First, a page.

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We’re All Guilty of ‘Headlining’—Here’s Why It Actually Makes You Less Informed
Tang Ming Tung/Getty Images/Digital art by McKenzie Cordell

You’re scrolling through your phone when you see a super cool/shocking headline from your favorite trusted news source (“We Should All Be Eating Chocolate for Breakfast, Says Nation’s Top Nutritionist” or “Southern California Enters Yet Another Lockdown”). You, of course, send the link to your best friend (she loves Reese’s Pieces! She lives in San Diego!). Except there’s just one small problem—you didn’t read the actual article. This is “headlining,” the act of reading a headline and forwarding the story on to others without reading the article itself. And we’re all guilty of it.

Note: This is different to the ‘fake news’ phenomenon (i.e., when the story itself is false, with no verifiable facts, sources or quotes). With headlining, the story could be completely accurate. But because you didn’t read the entire article you A. have no context and B. don’t actually learn anything. (It turns out that the nutritionist was suggesting adding a teaspoon of cacao powder to our morning coffee, which isn’t quite the same as eating candy for breakfast. Oh, and your friend’s neighborhood is actually exempt from the lockdown).

Why is headlining so common? Look, headlines are meant to be attention-grabbing. But because our lives revolve around multitasking and speed (listening to a podcast while cleaning, consuming content in Tweet-size bites, etc.), we can be flippant when it comes to technology...and that was pre-pandemic. “Generally speaking, we live in a culture of connectivity and having the ability to get information at any time of the day on any topic influences our relationships and interactions on a regular basis,” explains psychologist Dr. Danielle Forshee. “More so since the pandemic, we are lacking in social connection and so, we are more heavily reliant upon our electronic devices. Also, during times of stress or boredom, our weak spots and the behaviors we typically use to deal with these emotions naturally become more acute.” Cue sending your family chat multiple news articles per week.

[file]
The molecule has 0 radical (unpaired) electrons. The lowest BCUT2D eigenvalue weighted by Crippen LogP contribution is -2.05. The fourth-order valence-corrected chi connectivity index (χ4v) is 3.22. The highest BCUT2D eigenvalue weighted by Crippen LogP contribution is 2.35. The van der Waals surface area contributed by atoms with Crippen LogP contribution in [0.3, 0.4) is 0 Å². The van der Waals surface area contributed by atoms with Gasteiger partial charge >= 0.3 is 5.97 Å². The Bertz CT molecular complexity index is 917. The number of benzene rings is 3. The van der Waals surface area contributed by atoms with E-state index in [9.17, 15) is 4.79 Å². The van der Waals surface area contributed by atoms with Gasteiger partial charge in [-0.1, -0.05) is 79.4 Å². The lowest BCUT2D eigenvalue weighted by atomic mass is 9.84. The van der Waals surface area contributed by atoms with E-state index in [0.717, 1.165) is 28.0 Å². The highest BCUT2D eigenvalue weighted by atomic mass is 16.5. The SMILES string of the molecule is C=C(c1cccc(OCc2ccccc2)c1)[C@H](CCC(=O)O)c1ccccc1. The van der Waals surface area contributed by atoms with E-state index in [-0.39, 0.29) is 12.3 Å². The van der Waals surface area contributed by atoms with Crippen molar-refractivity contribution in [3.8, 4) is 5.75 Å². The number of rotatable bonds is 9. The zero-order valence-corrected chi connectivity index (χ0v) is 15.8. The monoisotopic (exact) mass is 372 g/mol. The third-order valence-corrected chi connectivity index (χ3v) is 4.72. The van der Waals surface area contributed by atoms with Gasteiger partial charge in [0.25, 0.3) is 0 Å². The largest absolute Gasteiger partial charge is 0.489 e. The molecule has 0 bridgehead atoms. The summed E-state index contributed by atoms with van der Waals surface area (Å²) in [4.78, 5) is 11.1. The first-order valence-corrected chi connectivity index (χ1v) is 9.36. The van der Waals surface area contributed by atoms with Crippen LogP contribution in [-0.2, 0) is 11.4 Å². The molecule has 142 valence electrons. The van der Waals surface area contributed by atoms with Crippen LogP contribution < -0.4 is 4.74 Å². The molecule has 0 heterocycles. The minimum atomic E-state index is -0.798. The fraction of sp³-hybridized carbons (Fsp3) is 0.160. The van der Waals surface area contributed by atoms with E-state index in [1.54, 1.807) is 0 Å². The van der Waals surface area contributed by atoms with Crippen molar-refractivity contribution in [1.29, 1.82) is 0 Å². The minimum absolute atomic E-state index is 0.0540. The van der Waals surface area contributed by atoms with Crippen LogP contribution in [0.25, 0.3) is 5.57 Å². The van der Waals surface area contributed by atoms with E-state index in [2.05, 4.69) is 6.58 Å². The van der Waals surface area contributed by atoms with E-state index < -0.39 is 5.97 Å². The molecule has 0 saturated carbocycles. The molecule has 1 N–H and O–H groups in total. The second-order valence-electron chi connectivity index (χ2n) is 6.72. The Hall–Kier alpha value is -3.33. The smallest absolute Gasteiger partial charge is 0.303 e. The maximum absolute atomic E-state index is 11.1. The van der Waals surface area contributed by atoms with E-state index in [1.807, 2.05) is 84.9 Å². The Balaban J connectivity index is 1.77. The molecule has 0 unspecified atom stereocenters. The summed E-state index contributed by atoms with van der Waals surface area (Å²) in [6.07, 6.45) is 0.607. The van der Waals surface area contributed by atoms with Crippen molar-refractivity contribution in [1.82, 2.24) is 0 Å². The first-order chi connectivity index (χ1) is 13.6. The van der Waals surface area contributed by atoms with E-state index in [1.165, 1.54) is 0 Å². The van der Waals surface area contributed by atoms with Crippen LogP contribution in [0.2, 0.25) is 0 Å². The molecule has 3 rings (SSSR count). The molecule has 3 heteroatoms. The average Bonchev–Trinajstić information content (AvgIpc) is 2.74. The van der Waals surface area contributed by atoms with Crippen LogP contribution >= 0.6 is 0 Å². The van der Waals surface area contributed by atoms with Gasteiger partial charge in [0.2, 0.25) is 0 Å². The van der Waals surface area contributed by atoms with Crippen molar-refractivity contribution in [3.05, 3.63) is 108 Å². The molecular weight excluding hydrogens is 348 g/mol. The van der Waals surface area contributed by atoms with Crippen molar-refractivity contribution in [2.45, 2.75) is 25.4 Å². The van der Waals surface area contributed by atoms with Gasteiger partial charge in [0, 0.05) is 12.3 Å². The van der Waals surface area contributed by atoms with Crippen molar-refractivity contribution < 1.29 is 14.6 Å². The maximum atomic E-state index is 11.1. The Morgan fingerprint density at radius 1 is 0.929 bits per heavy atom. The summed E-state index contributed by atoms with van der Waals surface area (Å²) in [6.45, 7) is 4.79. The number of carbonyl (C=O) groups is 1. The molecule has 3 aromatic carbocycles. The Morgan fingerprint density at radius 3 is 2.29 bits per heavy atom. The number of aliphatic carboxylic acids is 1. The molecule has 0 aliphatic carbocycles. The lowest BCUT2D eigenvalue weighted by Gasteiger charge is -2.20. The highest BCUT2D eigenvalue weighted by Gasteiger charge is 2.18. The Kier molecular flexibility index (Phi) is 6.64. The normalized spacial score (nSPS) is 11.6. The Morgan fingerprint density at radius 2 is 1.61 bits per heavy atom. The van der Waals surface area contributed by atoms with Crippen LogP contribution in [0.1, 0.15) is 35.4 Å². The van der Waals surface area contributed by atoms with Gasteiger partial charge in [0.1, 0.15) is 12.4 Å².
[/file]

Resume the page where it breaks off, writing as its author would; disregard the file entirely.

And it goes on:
Why is it so bad for us? For one thing, it’s not making us any smarter. “Our brains take time to absorb information and we can only understand things we take time to absorb,” cautions Dr. Forshee. But the risks of headlining go deeper than that. “[This practice] detracts from our ability to sit with uncomfortable emotions or cope with adverse feelings,” she tells us. Because reading a headline about something is not the same as learning about the topic itself and confronting the realities (however sad) of the event. Similarly, if you forward an article with the goal of hoping to influence the recipient (say, your uncle Ron who doesn’t believe in climate change), then headlining prohibits you from learning how to assert your opinion, beliefs and point of view in a healthy way. You would be better off reading the actual article and then using what you gleaned to form a better argument. Bottom line: You won’t learn anything (about the world or about yourself) just from the headline.

How do we stop? This one’s simple: If you haven’t read the article (or at least some of it…), then don’t forward it on. Only after taking in the story will you know what it’s really about and with whom it’s worth sharing.

So if you made it this far then congrats—you can now share this article with all your friends and family and feel pretty damn good about it.

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